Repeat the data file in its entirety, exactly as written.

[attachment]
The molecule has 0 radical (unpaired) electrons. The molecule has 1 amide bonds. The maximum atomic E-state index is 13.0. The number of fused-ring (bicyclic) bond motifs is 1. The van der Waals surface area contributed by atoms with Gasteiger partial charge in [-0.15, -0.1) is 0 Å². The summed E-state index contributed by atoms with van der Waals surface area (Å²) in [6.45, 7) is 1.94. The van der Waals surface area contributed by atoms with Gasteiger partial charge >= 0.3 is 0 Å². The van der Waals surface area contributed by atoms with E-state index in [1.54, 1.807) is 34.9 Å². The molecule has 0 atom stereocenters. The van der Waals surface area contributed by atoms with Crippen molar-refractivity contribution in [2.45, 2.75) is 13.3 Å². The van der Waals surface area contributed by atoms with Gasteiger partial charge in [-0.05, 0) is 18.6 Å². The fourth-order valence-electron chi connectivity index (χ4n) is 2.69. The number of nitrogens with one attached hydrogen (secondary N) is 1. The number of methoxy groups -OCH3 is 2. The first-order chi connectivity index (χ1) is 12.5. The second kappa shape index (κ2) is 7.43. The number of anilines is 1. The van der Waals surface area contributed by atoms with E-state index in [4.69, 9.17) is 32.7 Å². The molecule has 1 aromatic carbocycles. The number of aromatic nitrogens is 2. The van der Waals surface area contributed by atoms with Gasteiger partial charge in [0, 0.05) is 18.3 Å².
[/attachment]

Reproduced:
The molecule has 0 radical (unpaired) electrons. The molecule has 1 amide bonds. The maximum atomic E-state index is 13.0. The number of fused-ring (bicyclic) bond motifs is 1. The van der Waals surface area contributed by atoms with Gasteiger partial charge in [-0.15, -0.1) is 0 Å². The summed E-state index contributed by atoms with van der Waals surface area (Å²) in [6.45, 7) is 1.94. The van der Waals surface area contributed by atoms with Gasteiger partial charge >= 0.3 is 0 Å². The van der Waals surface area contributed by atoms with E-state index in [1.54, 1.807) is 34.9 Å². The molecule has 0 atom stereocenters. The van der Waals surface area contributed by atoms with Crippen molar-refractivity contribution in [2.45, 2.75) is 13.3 Å². The van der Waals surface area contributed by atoms with Gasteiger partial charge in [-0.05, 0) is 18.6 Å². The fourth-order valence-electron chi connectivity index (χ4n) is 2.69. The number of nitrogens with one attached hydrogen (secondary N) is 1. The number of methoxy groups -OCH3 is 2. The first-order chi connectivity index (χ1) is 12.5. The second kappa shape index (κ2) is 7.43. The number of anilines is 1. The van der Waals surface area contributed by atoms with E-state index in [4.69, 9.17) is 32.7 Å². The molecule has 1 aromatic carbocycles. The number of aromatic nitrogens is 2. The van der Waals surface area contributed by atoms with Gasteiger partial charge in [0, 0.05) is 18.3 Å².